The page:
The poem “Don’t Give In Chicanita” by Gloria Anzaldúa is very compelling and happens to be my favorite one of the selected poems that we read for FL 221 U.S.-Mexico Border Literature class this fall with Dr. Rathbun.
To begin with, Anzaldúa’s perspective for this poem was very encouraging and most likely so because it is the final piece in her text Borderlands/ La Frontera: The New Mestiza. Although her poetic voice is directed towards her niece, “mi prietita”, it is a message for all people and particularly all young girls of her culture.
In the first stanza she combines symbolism with imagery when describing the mesquite tree, “The mesquite, firmly planted, digging underground,/toward that current, the soul of tierra madre - / your origin.” These verses represent her culture’s origin.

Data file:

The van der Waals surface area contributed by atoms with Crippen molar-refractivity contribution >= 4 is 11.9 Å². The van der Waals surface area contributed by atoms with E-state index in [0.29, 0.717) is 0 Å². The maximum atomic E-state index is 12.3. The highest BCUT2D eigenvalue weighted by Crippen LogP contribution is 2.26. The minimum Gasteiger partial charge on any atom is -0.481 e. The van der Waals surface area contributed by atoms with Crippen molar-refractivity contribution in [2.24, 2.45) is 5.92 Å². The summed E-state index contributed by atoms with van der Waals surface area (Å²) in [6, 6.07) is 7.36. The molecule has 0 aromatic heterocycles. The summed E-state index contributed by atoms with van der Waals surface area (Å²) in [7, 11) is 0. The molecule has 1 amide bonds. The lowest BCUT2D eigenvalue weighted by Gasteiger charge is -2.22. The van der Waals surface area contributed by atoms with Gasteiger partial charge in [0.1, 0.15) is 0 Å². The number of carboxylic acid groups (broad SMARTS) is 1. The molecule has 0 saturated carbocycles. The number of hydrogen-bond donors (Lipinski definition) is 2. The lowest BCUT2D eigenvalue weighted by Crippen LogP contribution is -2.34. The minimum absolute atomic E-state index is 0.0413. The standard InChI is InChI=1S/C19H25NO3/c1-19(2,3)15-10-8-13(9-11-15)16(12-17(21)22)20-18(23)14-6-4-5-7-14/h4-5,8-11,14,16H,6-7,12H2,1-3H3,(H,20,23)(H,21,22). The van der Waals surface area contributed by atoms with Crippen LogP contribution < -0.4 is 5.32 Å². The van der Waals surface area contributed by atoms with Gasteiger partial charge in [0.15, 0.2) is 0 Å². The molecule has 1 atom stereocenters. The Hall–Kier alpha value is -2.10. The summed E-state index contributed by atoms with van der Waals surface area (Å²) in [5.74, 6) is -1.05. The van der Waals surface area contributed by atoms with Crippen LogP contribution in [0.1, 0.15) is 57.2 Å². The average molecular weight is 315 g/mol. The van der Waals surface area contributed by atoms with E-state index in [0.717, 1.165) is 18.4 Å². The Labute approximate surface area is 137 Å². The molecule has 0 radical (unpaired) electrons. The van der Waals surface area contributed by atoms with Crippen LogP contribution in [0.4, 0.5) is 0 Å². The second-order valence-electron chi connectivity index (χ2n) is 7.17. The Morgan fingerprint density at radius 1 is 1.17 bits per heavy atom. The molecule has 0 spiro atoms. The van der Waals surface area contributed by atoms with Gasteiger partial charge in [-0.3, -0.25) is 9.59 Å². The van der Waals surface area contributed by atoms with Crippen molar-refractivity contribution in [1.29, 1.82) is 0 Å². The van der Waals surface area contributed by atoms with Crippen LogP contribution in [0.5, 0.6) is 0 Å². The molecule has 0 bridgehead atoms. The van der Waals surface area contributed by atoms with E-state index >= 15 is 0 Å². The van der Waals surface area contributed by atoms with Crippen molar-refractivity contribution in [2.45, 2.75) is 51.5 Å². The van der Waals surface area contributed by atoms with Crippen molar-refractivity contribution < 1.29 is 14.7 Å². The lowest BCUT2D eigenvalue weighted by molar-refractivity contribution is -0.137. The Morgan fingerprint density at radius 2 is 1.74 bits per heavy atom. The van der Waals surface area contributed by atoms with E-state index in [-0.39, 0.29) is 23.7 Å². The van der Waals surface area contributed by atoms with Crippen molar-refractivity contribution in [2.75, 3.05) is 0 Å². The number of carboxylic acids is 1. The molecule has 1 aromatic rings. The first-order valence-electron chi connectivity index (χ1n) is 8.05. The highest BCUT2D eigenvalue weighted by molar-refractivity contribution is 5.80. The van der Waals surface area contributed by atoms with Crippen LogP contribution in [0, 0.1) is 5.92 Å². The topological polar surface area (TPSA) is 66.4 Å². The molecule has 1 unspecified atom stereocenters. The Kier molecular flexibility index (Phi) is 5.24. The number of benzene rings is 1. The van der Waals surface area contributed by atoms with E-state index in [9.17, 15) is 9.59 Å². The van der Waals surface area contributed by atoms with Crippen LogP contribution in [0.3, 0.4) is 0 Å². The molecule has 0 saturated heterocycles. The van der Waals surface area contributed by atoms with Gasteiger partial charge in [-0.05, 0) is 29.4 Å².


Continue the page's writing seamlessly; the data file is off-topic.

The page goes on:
The poem describes the difficult struggles of the Mexican American people and culture and narrates conflicts with the “Gringos”. Even so, Anzaldúa’s poetic voice remains strong and gives a message of hope, “But they will never take that pride of being Mexicana – chicana – tejana – nor our Indian woman’s spirit”.
In addition, there is also important snake imagery used in the fifth stanza describing the new race, “skin tone between black and bronze second eye lid under the first”, and “Like serpent lightning we’ll move”.
Anzaldúa choses to code switch between Spanish and English and even though this poem is a translation, she has kept certain words and phrases in Spanish such as “tierra madre”. If she were to use English she would lose the connections to her culture.
I also feel that the role of the mother figure is essential and is an essential symbol in this poem. This is noted when she speaks of the mother earth, tierra madre, and addresses the reader as “m’ijita”, my daughter. This encouraging motherly voice strengthens the future of her culture’s children.
AU Senior –
Integrated Social Studies major and Psychology minor